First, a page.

• 'New Zealand Wolf of Wall Street' fraudulently makes $5000 every week
• The 19-year-old man uses credit card details he illegally acquires online
• With stolen money he lives big, throwing parties, driving expensive cars
• He said failing to earn $1 million before 18-years-old took an "emotional toll"
Aaron illegally makes $5000 a week by using credit card details he's fraudulently acquired on the internet.
Using stolen credit card details, the 19-year-old Kiwi buys digital gift cards and sells them again for less money than they're worth, according to VICE.
With the stolen money, Aaron - whose real name has not been disclosed - lives the debauched life that is normally only reserved for Hollywood movies.
Just like Jordan Belfort from Hollywood blockbuster The Wolf of Wall Street, Aaron throws alcohol fueled parties, treats his friends to lavish holidays and even owns a $100,000 Audi A5.
But the self-confessed 'New Zealand Wolf of Wall Street' said it wasn't enough.
Aaron said his failure to make his first million by the time he was 18-years-old took a huge "emotional toll".
He said he wouldn't feel accomplished until he was earning a whopping $50,000 a week, a goal he expected to reach within just two years.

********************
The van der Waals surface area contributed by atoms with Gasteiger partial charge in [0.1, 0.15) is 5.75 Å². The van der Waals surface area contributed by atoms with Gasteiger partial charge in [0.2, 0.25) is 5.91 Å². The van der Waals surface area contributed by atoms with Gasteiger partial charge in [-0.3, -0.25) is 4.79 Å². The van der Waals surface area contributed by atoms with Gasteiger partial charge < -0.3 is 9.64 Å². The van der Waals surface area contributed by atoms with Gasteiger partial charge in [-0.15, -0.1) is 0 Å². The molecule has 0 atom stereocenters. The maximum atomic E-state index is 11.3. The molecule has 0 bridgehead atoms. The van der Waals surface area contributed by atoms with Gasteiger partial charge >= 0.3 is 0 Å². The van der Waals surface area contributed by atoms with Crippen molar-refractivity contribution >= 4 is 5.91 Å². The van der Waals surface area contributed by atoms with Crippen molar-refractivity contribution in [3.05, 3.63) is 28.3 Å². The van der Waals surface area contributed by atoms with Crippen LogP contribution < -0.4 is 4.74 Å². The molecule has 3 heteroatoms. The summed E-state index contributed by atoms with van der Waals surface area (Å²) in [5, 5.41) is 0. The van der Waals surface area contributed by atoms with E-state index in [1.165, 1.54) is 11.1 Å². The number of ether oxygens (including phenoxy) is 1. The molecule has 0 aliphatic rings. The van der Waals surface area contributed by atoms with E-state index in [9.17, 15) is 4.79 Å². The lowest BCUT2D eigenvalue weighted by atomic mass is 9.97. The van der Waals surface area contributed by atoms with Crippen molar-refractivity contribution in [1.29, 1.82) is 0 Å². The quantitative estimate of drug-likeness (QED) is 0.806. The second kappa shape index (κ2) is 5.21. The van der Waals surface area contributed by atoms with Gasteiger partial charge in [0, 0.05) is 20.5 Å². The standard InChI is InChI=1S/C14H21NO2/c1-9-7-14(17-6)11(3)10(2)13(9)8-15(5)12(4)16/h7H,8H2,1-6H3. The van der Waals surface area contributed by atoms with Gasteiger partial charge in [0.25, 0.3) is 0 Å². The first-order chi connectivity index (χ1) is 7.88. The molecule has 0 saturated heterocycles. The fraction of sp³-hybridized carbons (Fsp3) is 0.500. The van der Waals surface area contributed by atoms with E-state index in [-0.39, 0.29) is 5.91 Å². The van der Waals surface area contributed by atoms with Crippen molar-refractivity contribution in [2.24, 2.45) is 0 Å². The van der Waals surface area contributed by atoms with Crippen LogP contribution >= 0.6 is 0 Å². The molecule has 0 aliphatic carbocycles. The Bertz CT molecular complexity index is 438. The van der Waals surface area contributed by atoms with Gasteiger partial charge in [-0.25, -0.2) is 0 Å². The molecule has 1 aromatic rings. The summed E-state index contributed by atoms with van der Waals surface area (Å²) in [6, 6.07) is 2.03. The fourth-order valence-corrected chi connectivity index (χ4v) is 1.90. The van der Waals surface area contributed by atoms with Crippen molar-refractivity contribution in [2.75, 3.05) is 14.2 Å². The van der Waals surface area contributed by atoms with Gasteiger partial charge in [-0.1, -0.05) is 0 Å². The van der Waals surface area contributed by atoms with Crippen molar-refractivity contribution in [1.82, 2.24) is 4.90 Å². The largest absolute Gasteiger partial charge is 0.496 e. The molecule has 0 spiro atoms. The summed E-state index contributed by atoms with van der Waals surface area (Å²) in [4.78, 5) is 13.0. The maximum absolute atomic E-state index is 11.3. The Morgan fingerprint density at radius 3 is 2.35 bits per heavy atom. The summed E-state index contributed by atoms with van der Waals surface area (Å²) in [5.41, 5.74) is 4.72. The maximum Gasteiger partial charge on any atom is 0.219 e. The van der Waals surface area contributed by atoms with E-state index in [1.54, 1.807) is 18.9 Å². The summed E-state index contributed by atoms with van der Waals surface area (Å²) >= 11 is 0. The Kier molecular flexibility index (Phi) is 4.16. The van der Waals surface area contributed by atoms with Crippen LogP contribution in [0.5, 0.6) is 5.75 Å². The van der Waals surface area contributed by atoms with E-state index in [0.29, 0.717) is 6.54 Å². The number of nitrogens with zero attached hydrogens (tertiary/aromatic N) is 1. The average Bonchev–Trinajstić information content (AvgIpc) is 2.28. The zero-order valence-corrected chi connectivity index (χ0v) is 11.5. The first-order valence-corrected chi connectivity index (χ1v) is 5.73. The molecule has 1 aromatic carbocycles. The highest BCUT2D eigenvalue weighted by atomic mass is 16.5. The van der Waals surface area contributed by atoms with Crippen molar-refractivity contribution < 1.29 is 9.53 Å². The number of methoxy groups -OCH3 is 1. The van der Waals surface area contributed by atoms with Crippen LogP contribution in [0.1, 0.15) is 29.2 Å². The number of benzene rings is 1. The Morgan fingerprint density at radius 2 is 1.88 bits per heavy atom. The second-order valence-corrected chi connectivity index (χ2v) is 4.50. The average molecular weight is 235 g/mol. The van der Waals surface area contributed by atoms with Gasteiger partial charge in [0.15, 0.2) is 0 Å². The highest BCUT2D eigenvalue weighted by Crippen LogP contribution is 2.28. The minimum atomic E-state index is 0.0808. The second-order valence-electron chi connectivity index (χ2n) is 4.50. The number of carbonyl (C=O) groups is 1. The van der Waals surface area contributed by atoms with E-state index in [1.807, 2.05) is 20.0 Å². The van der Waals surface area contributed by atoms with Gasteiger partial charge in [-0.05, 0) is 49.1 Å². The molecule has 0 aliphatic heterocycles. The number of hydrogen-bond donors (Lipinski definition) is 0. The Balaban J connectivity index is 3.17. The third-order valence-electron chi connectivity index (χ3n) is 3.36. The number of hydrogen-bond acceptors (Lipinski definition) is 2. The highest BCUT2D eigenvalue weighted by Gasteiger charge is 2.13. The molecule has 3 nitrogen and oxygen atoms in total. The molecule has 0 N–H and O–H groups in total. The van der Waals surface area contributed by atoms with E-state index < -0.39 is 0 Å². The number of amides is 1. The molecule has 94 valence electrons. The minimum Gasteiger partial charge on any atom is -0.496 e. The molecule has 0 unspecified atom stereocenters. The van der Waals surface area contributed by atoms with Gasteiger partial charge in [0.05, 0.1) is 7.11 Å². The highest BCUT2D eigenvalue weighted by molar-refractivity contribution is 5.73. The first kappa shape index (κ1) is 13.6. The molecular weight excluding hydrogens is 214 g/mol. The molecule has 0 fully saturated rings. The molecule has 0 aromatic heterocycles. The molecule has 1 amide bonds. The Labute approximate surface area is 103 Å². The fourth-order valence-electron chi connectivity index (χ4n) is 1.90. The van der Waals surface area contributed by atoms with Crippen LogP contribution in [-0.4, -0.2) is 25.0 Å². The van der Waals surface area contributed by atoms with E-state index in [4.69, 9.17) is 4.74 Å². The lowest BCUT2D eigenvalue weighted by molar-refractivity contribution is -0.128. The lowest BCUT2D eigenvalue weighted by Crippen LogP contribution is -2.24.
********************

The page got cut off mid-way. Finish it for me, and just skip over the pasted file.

The teenager said the rollercoaster all started when he bought a pair of Calvin Klein shoes online from Amazon using credit card details he illegally bought "on the dark web".
"A guy I knew asked me where I got my shoes from and if he could buy them. I (illegally) bought the credit card details for US$6.50 and sold the shoes for NZ$199," he said.
That was when Aaron said he realised he had the potential to make obscene amounts of money.
But because he made so much money illegally, Aaron said he was forced to create a cover up business.
He said he owned and operated a legal e-commerce store, and simply told people business was booming.
Aaron said just one person knew his secret.
He said a friend started the business with him but got cold feet soon after.
When he left the business, Aaron said his friend threatened to go to the police with the information.
He said the friend even filed a report at the police station, but never ended up handing it in.
While he knew what he was doing was 100 per cent illegal, Aaron said he was comfortable with it because he didn't scam everyday people.
In 99 per cent of cases, he said it was the bank or a major retailer who lost out.
Aaron said he didn't see an end to his controversial business methods, but said he did set boundaries for himself.
He said his father was a "cold hearted scammer" and vowed never to become him.
"He swindled a lot of people and when shit hit the fan, he committed suicide," he said.
Earning $5000 every week, Aaron said he also studied a demanding degree at university.
And while he was terrified he would get caught, Aaron said it was that fear that kept him switched on.
He said the moment he lost that fear, would be when he would make a mistake and the game would be over.